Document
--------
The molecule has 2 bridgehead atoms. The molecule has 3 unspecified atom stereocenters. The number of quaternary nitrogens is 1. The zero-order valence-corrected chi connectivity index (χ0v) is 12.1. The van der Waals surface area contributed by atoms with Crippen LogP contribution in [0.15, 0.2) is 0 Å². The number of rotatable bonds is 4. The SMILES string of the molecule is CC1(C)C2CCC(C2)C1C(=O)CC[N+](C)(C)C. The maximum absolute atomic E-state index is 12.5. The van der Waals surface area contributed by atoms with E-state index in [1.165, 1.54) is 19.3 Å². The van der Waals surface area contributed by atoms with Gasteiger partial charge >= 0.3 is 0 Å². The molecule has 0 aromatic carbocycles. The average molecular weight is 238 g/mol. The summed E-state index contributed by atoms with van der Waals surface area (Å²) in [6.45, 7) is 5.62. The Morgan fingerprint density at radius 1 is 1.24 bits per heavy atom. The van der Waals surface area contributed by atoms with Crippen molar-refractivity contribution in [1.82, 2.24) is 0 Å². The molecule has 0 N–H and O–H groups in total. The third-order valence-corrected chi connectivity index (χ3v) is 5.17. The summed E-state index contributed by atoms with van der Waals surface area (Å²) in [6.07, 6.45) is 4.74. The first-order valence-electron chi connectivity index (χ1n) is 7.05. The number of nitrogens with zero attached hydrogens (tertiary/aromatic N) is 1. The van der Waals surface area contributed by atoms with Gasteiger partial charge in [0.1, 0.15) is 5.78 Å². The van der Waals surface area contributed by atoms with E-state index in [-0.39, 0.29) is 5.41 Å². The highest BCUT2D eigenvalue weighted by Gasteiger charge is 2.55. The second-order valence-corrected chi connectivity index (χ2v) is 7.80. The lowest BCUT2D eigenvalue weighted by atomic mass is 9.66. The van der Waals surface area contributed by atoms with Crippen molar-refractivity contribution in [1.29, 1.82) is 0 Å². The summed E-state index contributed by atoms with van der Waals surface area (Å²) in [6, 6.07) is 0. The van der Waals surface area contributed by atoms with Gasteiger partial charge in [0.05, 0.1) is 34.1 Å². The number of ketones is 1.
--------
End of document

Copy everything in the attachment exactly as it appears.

The molecule has 2 bridgehead atoms. The molecule has 3 unspecified atom stereocenters. The number of quaternary nitrogens is 1. The zero-order valence-corrected chi connectivity index (χ0v) is 12.1. The van der Waals surface area contributed by atoms with Crippen LogP contribution in [0.15, 0.2) is 0 Å². The number of rotatable bonds is 4. The SMILES string of the molecule is CC1(C)C2CCC(C2)C1C(=O)CC[N+](C)(C)C. The maximum absolute atomic E-state index is 12.5. The van der Waals surface area contributed by atoms with E-state index in [1.165, 1.54) is 19.3 Å². The van der Waals surface area contributed by atoms with Gasteiger partial charge >= 0.3 is 0 Å². The molecule has 0 aromatic carbocycles. The average molecular weight is 238 g/mol. The summed E-state index contributed by atoms with van der Waals surface area (Å²) in [6.45, 7) is 5.62. The Morgan fingerprint density at radius 1 is 1.24 bits per heavy atom. The van der Waals surface area contributed by atoms with Crippen molar-refractivity contribution in [1.82, 2.24) is 0 Å². The molecule has 0 N–H and O–H groups in total. The third-order valence-corrected chi connectivity index (χ3v) is 5.17. The summed E-state index contributed by atoms with van der Waals surface area (Å²) in [6.07, 6.45) is 4.74. The first-order valence-electron chi connectivity index (χ1n) is 7.05. The number of nitrogens with zero attached hydrogens (tertiary/aromatic N) is 1. The van der Waals surface area contributed by atoms with Gasteiger partial charge in [0.1, 0.15) is 5.78 Å². The van der Waals surface area contributed by atoms with E-state index in [-0.39, 0.29) is 5.41 Å². The highest BCUT2D eigenvalue weighted by Gasteiger charge is 2.55. The second-order valence-corrected chi connectivity index (χ2v) is 7.80. The lowest BCUT2D eigenvalue weighted by atomic mass is 9.66. The van der Waals surface area contributed by atoms with Crippen molar-refractivity contribution in [1.29, 1.82) is 0 Å². The summed E-state index contributed by atoms with van der Waals surface area (Å²) in [6, 6.07) is 0. The van der Waals surface area contributed by atoms with Gasteiger partial charge in [0.05, 0.1) is 34.1 Å². The number of ketones is 1.